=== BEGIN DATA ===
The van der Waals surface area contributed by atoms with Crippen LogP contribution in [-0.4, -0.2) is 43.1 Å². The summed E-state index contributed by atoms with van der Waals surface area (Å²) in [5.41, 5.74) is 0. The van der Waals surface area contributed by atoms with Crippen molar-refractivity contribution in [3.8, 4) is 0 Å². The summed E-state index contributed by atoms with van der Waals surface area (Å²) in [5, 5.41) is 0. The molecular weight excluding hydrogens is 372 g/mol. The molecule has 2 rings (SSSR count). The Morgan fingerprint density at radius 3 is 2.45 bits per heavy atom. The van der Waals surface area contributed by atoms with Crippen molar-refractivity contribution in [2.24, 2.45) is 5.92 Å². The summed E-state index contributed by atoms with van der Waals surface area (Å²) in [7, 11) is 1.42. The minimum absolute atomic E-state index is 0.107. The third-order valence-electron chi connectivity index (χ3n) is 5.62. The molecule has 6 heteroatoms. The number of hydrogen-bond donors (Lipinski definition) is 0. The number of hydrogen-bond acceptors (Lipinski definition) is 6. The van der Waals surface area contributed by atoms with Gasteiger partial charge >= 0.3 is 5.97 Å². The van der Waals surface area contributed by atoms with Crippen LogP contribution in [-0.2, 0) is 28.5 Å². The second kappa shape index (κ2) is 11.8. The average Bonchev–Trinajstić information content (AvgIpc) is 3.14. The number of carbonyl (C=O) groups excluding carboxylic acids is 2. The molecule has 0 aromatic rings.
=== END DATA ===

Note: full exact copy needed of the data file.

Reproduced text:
The van der Waals surface area contributed by atoms with Crippen LogP contribution in [-0.4, -0.2) is 43.1 Å². The summed E-state index contributed by atoms with van der Waals surface area (Å²) in [5.41, 5.74) is 0. The van der Waals surface area contributed by atoms with Crippen molar-refractivity contribution in [3.8, 4) is 0 Å². The summed E-state index contributed by atoms with van der Waals surface area (Å²) in [5, 5.41) is 0. The molecular weight excluding hydrogens is 372 g/mol. The molecule has 2 rings (SSSR count). The Morgan fingerprint density at radius 3 is 2.45 bits per heavy atom. The van der Waals surface area contributed by atoms with Crippen molar-refractivity contribution in [2.24, 2.45) is 5.92 Å². The summed E-state index contributed by atoms with van der Waals surface area (Å²) in [7, 11) is 1.42. The minimum absolute atomic E-state index is 0.107. The third-order valence-electron chi connectivity index (χ3n) is 5.62. The molecule has 6 heteroatoms. The number of hydrogen-bond donors (Lipinski definition) is 0. The number of hydrogen-bond acceptors (Lipinski definition) is 6. The van der Waals surface area contributed by atoms with Gasteiger partial charge >= 0.3 is 5.97 Å². The van der Waals surface area contributed by atoms with Crippen LogP contribution in [-0.2, 0) is 28.5 Å². The second kappa shape index (κ2) is 11.8. The average Bonchev–Trinajstić information content (AvgIpc) is 3.14. The number of carbonyl (C=O) groups excluding carboxylic acids is 2. The molecule has 0 aromatic rings.